DOE Press Release
October 20, 2000
News Media Contact:
Matt Nerzig, 202/586-4940
U.S. Secretary of Energy Bill Richardson today announced that the Department of Energy will commission the Center for Science and International Studies (CSIS) to study ways for strengthening the science and security functions of the Department of Energy. The CSIS study, to be headed by its President and former Deputy Secretary of Defense, John Hamre, will submit a final report by April 2002.
Secretary Richardson Commissions Study to Strengthen
Science and Security
"This study will assess the challenges facing the Department in operating premier scientific institutions in the 21st century," said Secretary Richardson. "It should provide the next Administration with an independent basis for taking the action needed to further strengthen science and security."
CSIS would submit by January 15, 2001 an initial assessment. The study will focus on helping the Department develop a coherent security policy that addresses the organization's diverse institutions and missions in a manner that fosters scientific research and exchange while enhancing national security.
The Energy Department manages a broad set of scientific and engineering laboratories that span the basic and applied sciences, including stockpile stewardship, fundamental scientific research, nuclear non-proliferation, energy research and environmental remediation. Programs conducted at the national security laboratories are managed by the Administrator of the National Nuclear Security Administration and programs at the science, environmental management and energy laboratories are managed by the Under Secretary for Energy, Science and Environment.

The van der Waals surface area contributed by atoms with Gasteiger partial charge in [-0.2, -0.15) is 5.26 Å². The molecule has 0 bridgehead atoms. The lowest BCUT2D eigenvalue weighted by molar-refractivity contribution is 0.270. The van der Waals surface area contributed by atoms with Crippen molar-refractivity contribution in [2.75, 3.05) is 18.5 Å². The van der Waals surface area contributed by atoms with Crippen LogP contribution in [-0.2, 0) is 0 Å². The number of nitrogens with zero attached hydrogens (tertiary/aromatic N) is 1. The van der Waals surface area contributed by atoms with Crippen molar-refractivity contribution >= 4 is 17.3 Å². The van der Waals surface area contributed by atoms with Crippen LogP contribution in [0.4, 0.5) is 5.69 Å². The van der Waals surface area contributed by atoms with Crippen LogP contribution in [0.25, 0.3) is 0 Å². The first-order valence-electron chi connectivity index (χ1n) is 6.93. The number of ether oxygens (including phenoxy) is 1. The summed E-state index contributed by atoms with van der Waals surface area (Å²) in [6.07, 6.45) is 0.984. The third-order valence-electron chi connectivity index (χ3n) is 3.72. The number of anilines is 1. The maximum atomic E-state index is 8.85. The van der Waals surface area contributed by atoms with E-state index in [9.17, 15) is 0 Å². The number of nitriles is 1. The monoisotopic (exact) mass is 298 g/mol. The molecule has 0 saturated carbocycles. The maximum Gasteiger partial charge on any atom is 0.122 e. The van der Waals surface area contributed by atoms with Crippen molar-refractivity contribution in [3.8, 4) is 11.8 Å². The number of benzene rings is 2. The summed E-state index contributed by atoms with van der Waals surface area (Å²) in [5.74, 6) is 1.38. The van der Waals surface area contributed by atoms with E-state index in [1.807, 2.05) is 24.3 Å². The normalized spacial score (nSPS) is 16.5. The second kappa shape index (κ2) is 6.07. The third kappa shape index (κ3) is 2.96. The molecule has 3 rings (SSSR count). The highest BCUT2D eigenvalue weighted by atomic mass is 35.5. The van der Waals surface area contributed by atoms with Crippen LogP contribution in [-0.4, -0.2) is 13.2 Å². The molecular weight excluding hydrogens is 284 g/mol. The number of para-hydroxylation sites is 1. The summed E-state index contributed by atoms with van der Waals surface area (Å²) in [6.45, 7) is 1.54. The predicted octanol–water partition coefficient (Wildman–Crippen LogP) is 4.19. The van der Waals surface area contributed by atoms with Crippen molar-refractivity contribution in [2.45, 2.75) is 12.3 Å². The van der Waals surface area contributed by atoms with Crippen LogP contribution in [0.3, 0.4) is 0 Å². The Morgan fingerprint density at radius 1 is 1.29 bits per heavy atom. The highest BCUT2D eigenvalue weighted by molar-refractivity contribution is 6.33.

To help the Department integrate its mission responsibilities with effective security controls, without hampering its ability to advance broad scientific programs, the study will assess and make recommendations for:
The study on science and security would follow the report recently issued by former Senator Howard Baker and former Representative Lee Hamilton and the findings of the National Academy of Sciences Workshop on Scientific Communication and National Security. Both called for enhanced integration of science and security throughout the Nation's nuclear weapons complex.
- Fostering scientific excellence at the national laboratories in an era of rapidly advancing technologies and emerging national security threats;
- Ensuring the national laboratories continue to serve as premier science and engineering institutions and valued international scientific partners;
- Clarifying the boundaries between information to be protected for national security and other purposes and information to be shared openly with the scientific community and the public;
- Ensuring security policies are fully incorporated into the missions and program operations of the national laboratories;
- Increasing the participation of technical experts from the national laboratories into the development and implementation of the Department's security policies;
- Developing policies and programs to enhance recruitment and retention of scientists at the national laboratories, including an assessment of the impact of polygraphs and other security measures on the morale of the workforce; and
- Developing approaches to integrate science operations and security policies at the laboratories, including ways to strengthen scientific collaborations between the national security laboratories and the science, environmental management and energy laboratories.
CSIS is recognized world-wide for expertise in international security, nuclear non-proliferation, defense policy and public policy.